PLAYING CARDS

     An early memory, hazy, emerges like the sun through morning fog. There is a small row-house, a tiny patio in front, and white-haired Pop-Pop shuffling the deck.
     “Ve’re going to play casino,” he said, with a European accent. “You vill be good at dis,” he assured me.
     I was focused, for some reason, on the letter “W” and why it was so difficult for some people to pronounce. My father, who came from the same general part of the world as Pop-Pop, could pronounce “W” but could not pronounce a “V.” He called Vietnam “Wietnam.” I digress.
     Traffic rolled along the street in front of us in a working-class section of Philadelphia. The roof of a huge warehouse dominated the view across the street for as far as the eye could see.
     Pop-Pop was kindly. He patiently wrote down the particular scoring and rules of casino. There were fourteen points to be won in each deck. There was some “building” of hands and some “trumping.” Basically, it was a sort of unambitious pinochle. Whenever my step-grandmother emerged from the house, Pop-Pop boasted of my prodigious abilities at the game.
     On reflection, I am aware that it is highly unlikely that my combination of cards was always better than my grandfather’s. However, from the ages of 5-7, I was the undefeated champion of our games.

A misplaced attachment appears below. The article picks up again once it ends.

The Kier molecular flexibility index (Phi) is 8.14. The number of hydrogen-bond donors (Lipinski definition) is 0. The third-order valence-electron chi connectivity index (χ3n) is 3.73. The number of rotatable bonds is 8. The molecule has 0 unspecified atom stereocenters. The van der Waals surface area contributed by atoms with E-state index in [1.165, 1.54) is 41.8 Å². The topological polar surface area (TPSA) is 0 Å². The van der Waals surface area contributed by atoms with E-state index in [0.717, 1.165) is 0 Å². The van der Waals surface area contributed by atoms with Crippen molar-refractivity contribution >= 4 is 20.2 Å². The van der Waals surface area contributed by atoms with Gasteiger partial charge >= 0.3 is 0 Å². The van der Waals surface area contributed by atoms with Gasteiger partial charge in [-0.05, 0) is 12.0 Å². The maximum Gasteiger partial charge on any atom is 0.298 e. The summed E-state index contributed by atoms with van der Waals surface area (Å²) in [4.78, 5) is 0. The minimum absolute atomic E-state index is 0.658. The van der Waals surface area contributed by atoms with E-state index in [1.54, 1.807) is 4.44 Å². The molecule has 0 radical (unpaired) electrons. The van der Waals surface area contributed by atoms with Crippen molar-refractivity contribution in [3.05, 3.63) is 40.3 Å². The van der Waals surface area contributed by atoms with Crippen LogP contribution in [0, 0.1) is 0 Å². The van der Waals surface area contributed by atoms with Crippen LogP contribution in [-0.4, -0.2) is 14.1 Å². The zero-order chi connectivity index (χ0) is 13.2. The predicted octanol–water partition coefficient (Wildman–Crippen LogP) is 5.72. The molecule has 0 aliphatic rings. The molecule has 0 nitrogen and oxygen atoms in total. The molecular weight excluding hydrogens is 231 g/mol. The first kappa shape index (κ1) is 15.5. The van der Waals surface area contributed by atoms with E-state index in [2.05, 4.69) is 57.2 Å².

Death arrived abruptly for Pop-Pop. In an antiquated way, he simply went to bed one night and did not wake up. No illness, no hospital, no ICU. No one officially informed me – I eaves-dropped from my upstairs bedroom while my mother and aunts cried one morning, downstairs in the kitchen.
     What to make of this event? I was sad, but detached, at the time. My mother seemed grief-stricken enough for the whole family, and I felt it was best to just stay out of the way.
     But there is a lot to miss when someone who is totally, one-hundred-percent benevolent leaves your life. How many people does one encounter, including friends and closest relatives, with whom one never experiences a single, solitary disagreement or argument, or even difference of opinion?
     Pop-Pop was probably just a normal, nicer-than-average immigrant who managed to escape Europe during some preliminary horrors, so as to miss the main event that arose several years later. He ran a series of small food-stands and then, finally, a small restaurant. He never made more than a minimal living, but raised four children who loved him. One could say that he played the cards he was dealt. And, based upon the benevolence and fond memories he bestowed upon his children and grandchildren, he played them well.

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